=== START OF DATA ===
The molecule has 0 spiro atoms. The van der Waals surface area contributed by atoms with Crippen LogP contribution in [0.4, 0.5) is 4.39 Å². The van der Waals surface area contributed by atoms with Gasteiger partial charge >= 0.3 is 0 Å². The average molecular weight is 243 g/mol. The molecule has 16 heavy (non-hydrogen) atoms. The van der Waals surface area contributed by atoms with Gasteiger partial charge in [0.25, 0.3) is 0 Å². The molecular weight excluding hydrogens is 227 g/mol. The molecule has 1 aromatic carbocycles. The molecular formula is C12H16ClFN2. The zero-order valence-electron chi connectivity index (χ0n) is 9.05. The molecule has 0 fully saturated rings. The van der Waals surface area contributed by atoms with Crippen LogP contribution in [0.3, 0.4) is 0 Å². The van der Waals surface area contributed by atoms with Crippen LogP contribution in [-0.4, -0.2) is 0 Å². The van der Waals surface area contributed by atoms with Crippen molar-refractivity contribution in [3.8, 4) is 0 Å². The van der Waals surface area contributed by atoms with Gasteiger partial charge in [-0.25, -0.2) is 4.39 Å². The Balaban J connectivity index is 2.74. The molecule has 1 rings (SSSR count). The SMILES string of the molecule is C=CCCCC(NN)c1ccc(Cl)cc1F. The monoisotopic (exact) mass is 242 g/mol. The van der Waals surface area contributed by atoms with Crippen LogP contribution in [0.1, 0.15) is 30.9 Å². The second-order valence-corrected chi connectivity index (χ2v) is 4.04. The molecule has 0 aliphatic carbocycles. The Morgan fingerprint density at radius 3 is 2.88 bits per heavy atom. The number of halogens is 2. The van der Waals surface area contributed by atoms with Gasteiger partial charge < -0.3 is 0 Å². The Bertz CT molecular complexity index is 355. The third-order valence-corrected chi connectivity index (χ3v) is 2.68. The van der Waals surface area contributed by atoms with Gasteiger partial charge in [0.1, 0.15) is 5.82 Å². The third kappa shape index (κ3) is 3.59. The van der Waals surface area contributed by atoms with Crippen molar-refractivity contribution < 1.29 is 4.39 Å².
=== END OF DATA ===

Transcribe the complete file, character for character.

The molecule has 0 spiro atoms. The van der Waals surface area contributed by atoms with Crippen LogP contribution in [0.4, 0.5) is 4.39 Å². The van der Waals surface area contributed by atoms with Gasteiger partial charge >= 0.3 is 0 Å². The average molecular weight is 243 g/mol. The molecule has 16 heavy (non-hydrogen) atoms. The van der Waals surface area contributed by atoms with Gasteiger partial charge in [0.25, 0.3) is 0 Å². The molecular weight excluding hydrogens is 227 g/mol. The molecule has 1 aromatic carbocycles. The molecular formula is C12H16ClFN2. The zero-order valence-electron chi connectivity index (χ0n) is 9.05. The molecule has 0 fully saturated rings. The van der Waals surface area contributed by atoms with Crippen LogP contribution in [0.3, 0.4) is 0 Å². The van der Waals surface area contributed by atoms with Crippen LogP contribution in [-0.4, -0.2) is 0 Å². The van der Waals surface area contributed by atoms with Crippen molar-refractivity contribution in [3.8, 4) is 0 Å². The van der Waals surface area contributed by atoms with Gasteiger partial charge in [-0.25, -0.2) is 4.39 Å². The Balaban J connectivity index is 2.74. The molecule has 1 rings (SSSR count). The SMILES string of the molecule is C=CCCCC(NN)c1ccc(Cl)cc1F. The monoisotopic (exact) mass is 242 g/mol. The van der Waals surface area contributed by atoms with Crippen LogP contribution in [0.1, 0.15) is 30.9 Å². The second-order valence-corrected chi connectivity index (χ2v) is 4.04. The molecule has 0 aliphatic carbocycles. The Morgan fingerprint density at radius 3 is 2.88 bits per heavy atom. The number of halogens is 2. The van der Waals surface area contributed by atoms with Gasteiger partial charge < -0.3 is 0 Å². The Bertz CT molecular complexity index is 355. The third-order valence-corrected chi connectivity index (χ3v) is 2.68. The van der Waals surface area contributed by atoms with Gasteiger partial charge in [0.1, 0.15) is 5.82 Å². The third kappa shape index (κ3) is 3.59. The van der Waals surface area contributed by atoms with Crippen molar-refractivity contribution < 1.29 is 4.39 Å².